Little did I know that Dan Misener already beat me to the punch. It was my friend who introduced me to GRTTWaK, which really doubled my fun when it came to hearing these stories of adolescent horrors, gut wrenching heartbreak, true happiness, etc. that almost everyone can relate to whether or not they realized it when they were younger.

I guess that’s the irony of it. Things always seemed like such a huge deal as kids. We blew things out of proportion and we assumed we were the only ones to be feeling the way we did. More than likely though, our neighbour or our friend was experiencing it, too. It shows us how caught up in ourselves we can become, but I also think that we sometimes have a depth that goes beyond our years. Many of the things people have shared are so insightful and introspective. Others are lighthearted and hilarious.

What I do think is important to remember is that, whatever it is we have in our history, whether it’s good or bad, we’ve come through it. We can look back and learn from our pasts and, hopefully, we can have a chuckle at it as well.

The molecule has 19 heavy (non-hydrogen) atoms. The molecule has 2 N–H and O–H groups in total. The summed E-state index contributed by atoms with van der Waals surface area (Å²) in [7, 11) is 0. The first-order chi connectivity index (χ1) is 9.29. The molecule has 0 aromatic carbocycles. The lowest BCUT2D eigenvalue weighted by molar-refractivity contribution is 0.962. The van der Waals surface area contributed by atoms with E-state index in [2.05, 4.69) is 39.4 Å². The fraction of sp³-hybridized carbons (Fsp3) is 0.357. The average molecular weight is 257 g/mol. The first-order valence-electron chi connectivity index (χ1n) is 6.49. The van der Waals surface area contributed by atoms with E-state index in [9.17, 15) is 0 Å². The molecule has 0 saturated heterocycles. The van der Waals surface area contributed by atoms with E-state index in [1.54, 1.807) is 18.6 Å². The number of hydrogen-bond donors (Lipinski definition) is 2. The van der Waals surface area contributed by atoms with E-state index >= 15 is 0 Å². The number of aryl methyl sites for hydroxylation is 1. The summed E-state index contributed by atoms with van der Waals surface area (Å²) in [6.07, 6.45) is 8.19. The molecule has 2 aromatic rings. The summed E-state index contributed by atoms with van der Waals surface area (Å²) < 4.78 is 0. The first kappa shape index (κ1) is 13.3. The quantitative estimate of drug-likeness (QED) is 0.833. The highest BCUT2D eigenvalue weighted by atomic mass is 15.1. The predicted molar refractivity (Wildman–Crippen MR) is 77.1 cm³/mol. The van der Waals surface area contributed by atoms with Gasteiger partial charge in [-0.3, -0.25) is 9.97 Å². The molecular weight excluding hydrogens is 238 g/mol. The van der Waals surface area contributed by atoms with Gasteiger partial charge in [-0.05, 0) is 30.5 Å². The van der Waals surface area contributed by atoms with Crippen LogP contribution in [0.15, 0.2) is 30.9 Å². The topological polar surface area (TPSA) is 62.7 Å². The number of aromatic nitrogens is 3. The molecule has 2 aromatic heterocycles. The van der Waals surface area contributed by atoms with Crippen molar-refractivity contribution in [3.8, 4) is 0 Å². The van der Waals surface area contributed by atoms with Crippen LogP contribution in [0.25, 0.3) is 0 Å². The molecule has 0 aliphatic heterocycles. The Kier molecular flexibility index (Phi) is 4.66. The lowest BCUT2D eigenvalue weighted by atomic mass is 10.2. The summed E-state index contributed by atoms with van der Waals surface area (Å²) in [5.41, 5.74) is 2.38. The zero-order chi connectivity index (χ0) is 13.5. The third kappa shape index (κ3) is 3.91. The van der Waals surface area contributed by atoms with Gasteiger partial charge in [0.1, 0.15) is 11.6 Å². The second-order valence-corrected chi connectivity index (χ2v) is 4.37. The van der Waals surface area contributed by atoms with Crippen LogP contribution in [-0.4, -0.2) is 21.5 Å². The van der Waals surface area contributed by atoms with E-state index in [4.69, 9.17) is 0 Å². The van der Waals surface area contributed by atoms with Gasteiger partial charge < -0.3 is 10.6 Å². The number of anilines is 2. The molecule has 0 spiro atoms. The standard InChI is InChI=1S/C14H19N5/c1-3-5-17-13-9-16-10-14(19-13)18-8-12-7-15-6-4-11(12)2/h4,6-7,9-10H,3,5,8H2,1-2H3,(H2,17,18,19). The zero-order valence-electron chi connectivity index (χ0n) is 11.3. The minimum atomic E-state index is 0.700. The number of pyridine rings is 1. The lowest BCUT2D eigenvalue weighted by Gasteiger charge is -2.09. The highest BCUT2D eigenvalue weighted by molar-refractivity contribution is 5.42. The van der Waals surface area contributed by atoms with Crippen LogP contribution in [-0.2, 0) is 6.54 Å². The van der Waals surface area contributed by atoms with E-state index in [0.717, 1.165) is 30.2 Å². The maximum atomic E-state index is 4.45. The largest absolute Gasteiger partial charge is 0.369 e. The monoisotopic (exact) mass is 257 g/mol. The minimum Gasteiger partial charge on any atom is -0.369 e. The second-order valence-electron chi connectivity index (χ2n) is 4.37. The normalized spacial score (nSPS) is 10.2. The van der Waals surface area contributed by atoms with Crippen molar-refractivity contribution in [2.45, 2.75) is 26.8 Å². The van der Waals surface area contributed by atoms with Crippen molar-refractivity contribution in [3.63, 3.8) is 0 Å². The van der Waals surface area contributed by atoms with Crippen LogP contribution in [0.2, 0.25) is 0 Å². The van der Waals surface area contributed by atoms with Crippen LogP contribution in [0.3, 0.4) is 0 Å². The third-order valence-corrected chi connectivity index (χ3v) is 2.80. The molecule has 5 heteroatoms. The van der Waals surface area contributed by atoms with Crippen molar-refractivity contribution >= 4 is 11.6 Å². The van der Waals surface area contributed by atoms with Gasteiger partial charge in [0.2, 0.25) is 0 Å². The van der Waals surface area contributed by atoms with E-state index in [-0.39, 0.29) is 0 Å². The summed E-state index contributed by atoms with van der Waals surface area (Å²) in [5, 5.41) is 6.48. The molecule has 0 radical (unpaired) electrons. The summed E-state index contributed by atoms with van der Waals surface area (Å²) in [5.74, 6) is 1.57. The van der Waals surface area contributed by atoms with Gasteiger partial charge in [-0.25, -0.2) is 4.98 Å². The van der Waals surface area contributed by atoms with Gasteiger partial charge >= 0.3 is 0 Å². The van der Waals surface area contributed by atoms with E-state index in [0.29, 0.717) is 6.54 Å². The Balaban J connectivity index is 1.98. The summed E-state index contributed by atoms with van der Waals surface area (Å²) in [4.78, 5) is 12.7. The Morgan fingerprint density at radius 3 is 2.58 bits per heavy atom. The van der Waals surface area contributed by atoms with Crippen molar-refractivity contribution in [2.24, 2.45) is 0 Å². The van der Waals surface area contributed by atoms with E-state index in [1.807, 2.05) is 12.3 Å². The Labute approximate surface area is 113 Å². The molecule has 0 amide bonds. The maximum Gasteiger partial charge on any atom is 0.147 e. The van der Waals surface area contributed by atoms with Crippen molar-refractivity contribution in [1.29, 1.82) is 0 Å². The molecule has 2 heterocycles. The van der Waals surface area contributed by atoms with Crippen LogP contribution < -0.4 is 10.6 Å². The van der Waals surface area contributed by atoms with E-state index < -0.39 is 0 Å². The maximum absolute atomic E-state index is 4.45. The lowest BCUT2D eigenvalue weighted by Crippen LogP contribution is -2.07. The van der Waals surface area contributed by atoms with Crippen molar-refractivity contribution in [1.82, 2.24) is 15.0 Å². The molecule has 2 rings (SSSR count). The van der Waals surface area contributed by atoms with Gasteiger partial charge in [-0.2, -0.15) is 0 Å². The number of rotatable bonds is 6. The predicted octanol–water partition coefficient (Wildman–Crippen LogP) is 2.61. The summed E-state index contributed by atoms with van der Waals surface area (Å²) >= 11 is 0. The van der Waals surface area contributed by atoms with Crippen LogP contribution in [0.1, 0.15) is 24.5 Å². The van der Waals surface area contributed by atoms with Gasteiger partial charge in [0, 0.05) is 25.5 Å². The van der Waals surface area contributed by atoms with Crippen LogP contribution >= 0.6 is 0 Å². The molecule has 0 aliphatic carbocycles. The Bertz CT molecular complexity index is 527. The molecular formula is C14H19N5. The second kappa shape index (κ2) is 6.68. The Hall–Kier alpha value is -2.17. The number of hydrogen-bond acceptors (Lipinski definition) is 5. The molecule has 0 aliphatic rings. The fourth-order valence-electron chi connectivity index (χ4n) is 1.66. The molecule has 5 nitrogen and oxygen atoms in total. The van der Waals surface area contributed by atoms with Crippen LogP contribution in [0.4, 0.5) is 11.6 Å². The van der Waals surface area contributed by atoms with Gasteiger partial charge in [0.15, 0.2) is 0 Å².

I definitely recommend that if you’re located in Canada, register for the GRTTWaK newsletter. You won’t get a ton of emails. You’ll just be looped in on upcoming events that you can attend. Also, be sure to check out the podcast. It’s available through their website, Spotify, Apple, or Google. While each episode of the Mortified podcast delves deep into the share of a single individual (even doing a follow-up with the reader who provides a bit of extra discussion about their story), GRTTWaK episodes are usually about 25 to 35 minutes long and cover multiple brave souls in one sitting. It can lead to a roller coaster of emotions, but it’s worth the ride.

Check out this GRTTWaK episode, posted on August 27, 2017 where my friend Michelle decided to read an original story she penned about a horse family:

https://art19.com/shows/grownups-read-things-they-wrote-as-kids/episodes/883b32c2-7483-4bb7-8048-7c7c87fd0f9b/embed?theme=light-custom

If you’re interested in hearing an episode from Mortified, listen to this one about Amy, a first generation kid, growing up in America:

https://play.prx.org/e?uf=http:%2F%2Ffeeds.getmortified.com%2FMortifiedPod&gs=_blank&sp=all